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Pompeo accuses Democrats of bullying in Trump impeachment probe

Secretary of State Michael R. Pompeo
Secretary of State Michael R. Pompeo attends an armed forces ceremony at Joint Base Myer-Henderson Hall in Virginia on Monday.
(Evan Vucci / Associated Press)

Taking a defiant stance in the impeachment inquiry, Secretary of State Michael R. Pompeo on Tuesday declared that House Democrats were trying to “intimidate, bully and treat improperly” five current and former career officials in seeking information in the Ukraine investigation.

Pompeo said in a letter to the House Foreign Affairs Committee, as part of the chamber’s impeachment inquiry into President Trump, that the requested dates for the officials to voluntarily appear for depositions were “not feasible.”

“I am concerned with aspects of your request,” Pompeo wrote to Rep. Eliot L. Engel (D-N.Y.), chairman of the panel. “I will not tolerate such tactics, and I will use all means at my disposal to prevent and expose any attempts to intimidate the dedicated professionals whom I am proud to lead and serve alongside.”

The muscular response from Pompeo came one day after it was disclosed that he was among those listening in on Trump’s July phone call with Ukraine’s president that helped trigger the impeachment inquiry. The pushback signals a stiffening in the confrontation between the executive and legislative branches over impeachment, and could both slow the probe and expose Trump to charges that he is obstructing Congress.

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House Democrats launched the impeachment inquiry of Trump after a whistleblower’s disclosure of the president’s phone call with new Ukrainian President Volodymyr Zelensky, in which Trump sought help in investigating Democratic rival Joe Biden and Biden’s son, Hunter.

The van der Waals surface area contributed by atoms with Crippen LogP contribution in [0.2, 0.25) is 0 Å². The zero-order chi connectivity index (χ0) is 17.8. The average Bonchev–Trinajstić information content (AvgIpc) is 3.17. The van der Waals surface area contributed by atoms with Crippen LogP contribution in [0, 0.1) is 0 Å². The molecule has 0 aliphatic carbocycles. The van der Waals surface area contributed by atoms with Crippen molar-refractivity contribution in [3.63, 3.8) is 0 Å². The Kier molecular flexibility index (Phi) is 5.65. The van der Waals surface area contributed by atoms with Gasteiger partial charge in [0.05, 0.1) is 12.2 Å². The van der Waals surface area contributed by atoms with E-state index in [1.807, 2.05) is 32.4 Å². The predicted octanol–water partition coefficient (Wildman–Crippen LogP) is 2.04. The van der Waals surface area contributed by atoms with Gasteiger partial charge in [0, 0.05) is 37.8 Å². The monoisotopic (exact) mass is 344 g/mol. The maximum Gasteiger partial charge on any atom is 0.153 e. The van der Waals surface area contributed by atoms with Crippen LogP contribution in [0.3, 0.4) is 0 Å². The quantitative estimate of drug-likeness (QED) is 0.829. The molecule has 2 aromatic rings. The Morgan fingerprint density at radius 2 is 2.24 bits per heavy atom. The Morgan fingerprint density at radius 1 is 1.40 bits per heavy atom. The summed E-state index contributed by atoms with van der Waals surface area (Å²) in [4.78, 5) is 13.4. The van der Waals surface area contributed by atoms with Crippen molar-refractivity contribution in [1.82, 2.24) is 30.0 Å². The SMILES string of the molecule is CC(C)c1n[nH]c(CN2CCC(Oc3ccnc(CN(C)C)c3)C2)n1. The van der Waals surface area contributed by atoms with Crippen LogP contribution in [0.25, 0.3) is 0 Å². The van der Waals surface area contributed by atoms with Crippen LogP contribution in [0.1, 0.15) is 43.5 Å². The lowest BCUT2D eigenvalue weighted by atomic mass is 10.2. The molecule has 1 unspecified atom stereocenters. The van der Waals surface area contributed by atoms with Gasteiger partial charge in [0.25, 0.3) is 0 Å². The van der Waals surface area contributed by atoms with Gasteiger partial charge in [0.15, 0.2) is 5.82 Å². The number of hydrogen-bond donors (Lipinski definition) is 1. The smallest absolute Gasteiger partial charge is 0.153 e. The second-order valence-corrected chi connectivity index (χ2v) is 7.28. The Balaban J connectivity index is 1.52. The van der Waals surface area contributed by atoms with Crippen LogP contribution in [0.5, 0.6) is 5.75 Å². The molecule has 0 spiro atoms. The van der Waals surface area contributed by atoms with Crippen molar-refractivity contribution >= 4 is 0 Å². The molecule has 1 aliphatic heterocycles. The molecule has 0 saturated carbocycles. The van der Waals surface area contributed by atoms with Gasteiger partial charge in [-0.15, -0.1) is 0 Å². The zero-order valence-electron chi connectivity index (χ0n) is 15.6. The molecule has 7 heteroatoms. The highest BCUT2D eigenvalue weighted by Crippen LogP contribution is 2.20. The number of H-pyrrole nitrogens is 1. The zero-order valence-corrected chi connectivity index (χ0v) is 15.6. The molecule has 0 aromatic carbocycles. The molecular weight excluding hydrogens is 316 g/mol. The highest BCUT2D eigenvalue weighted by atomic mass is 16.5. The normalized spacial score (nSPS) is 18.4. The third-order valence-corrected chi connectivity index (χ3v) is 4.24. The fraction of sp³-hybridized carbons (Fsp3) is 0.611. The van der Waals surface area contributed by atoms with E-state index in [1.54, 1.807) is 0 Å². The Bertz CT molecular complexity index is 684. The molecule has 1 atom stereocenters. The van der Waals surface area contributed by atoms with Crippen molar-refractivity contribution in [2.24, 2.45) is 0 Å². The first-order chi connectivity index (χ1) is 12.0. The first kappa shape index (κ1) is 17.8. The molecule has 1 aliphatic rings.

In halting appearances by State Department officials, and demanding that executive branch lawyers accompany those who do appear, Pompeo is underscoring the administration’s expansive view of the White House’s authority and setting the tone for conflicts to come.

The chairmen of three House committees responded by saying they expected “full compliance” from Pompeo.

In a letter to the secretary, Engel, House Intelligence Committee Chairman Adam B. Schiff (D-Burbank) and House Oversight and Reform Committee Chairman Elijah E. Cummings (D-Md.) fired back that “any effort to intimidate witnesses or prevent them from talking with Congress” was illegal and could constitute obstruction of justice in the ongoing impeachment inquiry.

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The committees scheduled depositions this week with Marie “Masha” Yovanovitch, former ambassador to Ukraine, and Kurt Volker, the Ukrainian envoy who resigned last week.

Volker played a direct role in arranging meetings between Rudolph W. Giuliani, who is Trump’s personal lawyer, and Zelensky, the chairmen said, as part of what is seen as a back channel to Kyiv.

The Democrats also want to hear from T. Ulrich Brechbuhl, counselor at the State Department, who also listened in on the Trump-Zelensky call, they said.

It’s unclear whether Pompeo will comply with the committees’ request for documents by Friday. He had declined to comply with their previous requests for information.

Pompeo, traveling in Italy to meet with the country’s president and prime minister, ignored a shouted question about the impeachment inquiry on Tuesday.


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